11 Apr, 2024

Feeding the whānau on a budget

Pacific grandfather with his grandkids

Have you noticed how much harder it’s to feed the whānau comfortably? The cost-of-living crisis in Aotearoa, has made grocery shopping incredibly expensive. To help you shop for healthy meals while still saving money, we have put together a list of tips to make your grocery shopping experience less stressful.

  • Plan your meals

Going to the supermarket with a plan helps keep control of spending. It also means you can plan some meals with cheaper ingredients, for example pumpkin soup and a couple of other meals with more premium ingredients. By planning, you can also make sure that you’re using seasonal vegetables which are often cheaper. For example, fresh berries in summer and parsnips in winter.

  • Meal prepping

If you have a busy schedule and often run out of time to prepare meals, we recommend introducing meal prepping to your weeknight dinner schedule. One of the most popular forms of meal prepping is cooking large batches of your favourite meals and then freezing individual portions for later. This is a great way to shop smart and save on grocery shopping — buy in bulk, cook in bulk.

  • Shop with a list

Have you noticed going into the supermarket to grab a few things, but walking out with way more? Sneaky food marketing is designed to make us grab more than we need. Watch out for carefully placed temptations (at the end of aisles, at the front of the store, next to big signs) and remember to stick to your list! While these temptations seem like a good deal, they are often not adding nutrition to your week and just add cost to your grocery bill.

  • Buy frozen or canned

Fruits and vegetables used for canning are picked at peak freshness, ensuring the best flavor and nutrient quality. Canned foods can be just as nutritious the canning process preserves many nutrients. You will also end up saving money on groceries by purchasing canned and frozen.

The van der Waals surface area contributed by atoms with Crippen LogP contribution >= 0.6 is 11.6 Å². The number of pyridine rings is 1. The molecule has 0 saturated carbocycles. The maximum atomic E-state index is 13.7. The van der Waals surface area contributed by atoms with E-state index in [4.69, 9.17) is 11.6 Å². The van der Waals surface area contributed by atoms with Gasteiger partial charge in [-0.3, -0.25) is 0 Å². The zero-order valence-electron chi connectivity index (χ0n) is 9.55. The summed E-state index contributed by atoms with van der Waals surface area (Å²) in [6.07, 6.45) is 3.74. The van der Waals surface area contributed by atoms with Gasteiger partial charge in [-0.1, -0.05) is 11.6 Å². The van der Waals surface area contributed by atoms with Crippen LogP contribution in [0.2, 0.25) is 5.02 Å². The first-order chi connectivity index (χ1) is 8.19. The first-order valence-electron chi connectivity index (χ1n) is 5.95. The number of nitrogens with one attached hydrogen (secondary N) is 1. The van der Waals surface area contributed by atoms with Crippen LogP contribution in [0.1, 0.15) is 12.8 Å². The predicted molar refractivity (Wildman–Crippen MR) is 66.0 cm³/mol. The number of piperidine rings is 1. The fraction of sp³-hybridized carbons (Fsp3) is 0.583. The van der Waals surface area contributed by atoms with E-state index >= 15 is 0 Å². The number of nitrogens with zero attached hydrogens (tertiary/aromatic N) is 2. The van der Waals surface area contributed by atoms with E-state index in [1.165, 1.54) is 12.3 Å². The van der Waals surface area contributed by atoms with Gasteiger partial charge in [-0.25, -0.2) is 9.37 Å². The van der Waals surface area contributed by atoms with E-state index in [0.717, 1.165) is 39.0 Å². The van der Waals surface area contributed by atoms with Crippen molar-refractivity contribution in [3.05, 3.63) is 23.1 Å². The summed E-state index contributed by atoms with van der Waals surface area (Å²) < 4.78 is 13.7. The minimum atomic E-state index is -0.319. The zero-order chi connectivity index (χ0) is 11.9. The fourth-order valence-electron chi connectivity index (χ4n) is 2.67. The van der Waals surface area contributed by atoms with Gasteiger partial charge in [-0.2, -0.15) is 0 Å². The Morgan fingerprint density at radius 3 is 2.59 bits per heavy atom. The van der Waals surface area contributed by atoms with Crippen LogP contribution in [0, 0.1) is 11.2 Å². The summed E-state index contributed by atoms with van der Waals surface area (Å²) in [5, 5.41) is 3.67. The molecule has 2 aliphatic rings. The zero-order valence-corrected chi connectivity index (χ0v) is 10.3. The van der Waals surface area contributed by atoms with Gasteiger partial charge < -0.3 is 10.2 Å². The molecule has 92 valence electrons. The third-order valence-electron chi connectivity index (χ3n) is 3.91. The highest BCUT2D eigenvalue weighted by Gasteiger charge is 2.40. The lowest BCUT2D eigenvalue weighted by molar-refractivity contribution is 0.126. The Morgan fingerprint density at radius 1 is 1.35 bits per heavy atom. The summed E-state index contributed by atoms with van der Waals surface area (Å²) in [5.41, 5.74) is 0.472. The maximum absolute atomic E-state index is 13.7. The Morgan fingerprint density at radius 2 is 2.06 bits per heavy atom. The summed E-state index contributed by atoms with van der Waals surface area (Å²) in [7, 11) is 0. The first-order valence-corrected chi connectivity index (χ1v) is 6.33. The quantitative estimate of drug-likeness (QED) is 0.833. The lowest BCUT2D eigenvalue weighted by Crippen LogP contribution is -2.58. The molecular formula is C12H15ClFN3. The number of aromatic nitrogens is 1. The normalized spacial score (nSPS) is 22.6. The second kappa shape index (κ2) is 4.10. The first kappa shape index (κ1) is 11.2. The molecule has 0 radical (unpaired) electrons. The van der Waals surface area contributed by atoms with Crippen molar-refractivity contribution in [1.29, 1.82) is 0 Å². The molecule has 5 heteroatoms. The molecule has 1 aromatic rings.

• Grow a garden (if you have the space/ time)

Growing your own vegetables is a great way to save money, gives you control over how your food is grown and is a great learning opportunity. Growing vegetables at home is not only a cheaper option but can also be an amazing bonding opportunity with your kids. You can teach them where their food comes from and sometimes they might be more willing to eat the vegetables they helped to grow themselves!

Here’s a few tips to build a weekly meal plan that is healthy for you and your whānau:

  • Include protein in your meals

Foods such as fish, seafood, lean meat and chicken are a great source of protein to keep you full. If you prefer vegetarian options- milk, yogurt, eggs, nuts, seeds and tofu are a great way to get protein into your meals. These foods can be more expensive, so make sure to moderate cost per KG and buy when on sale.

  • Limit processed foods

Lollie's, chocolate, biscuits, chips, pies and pastries can be delicious but are not nutritious. They are often high fat and high sugar which can cause obesity, diabetes and other health issues. These foods also have a high cost per KG

  • Fill your trolley with kai from nature

Vegetables, fruits and wholegrains are a fantastic source of vitamins, minerals and fiber. Also have the lowest cost per KG.

  • Stock up on beans, lentils and split peas

They are a great way to bulk up meals to make them go further. They are full of dietary fibre, and are a vegetarian source of protein.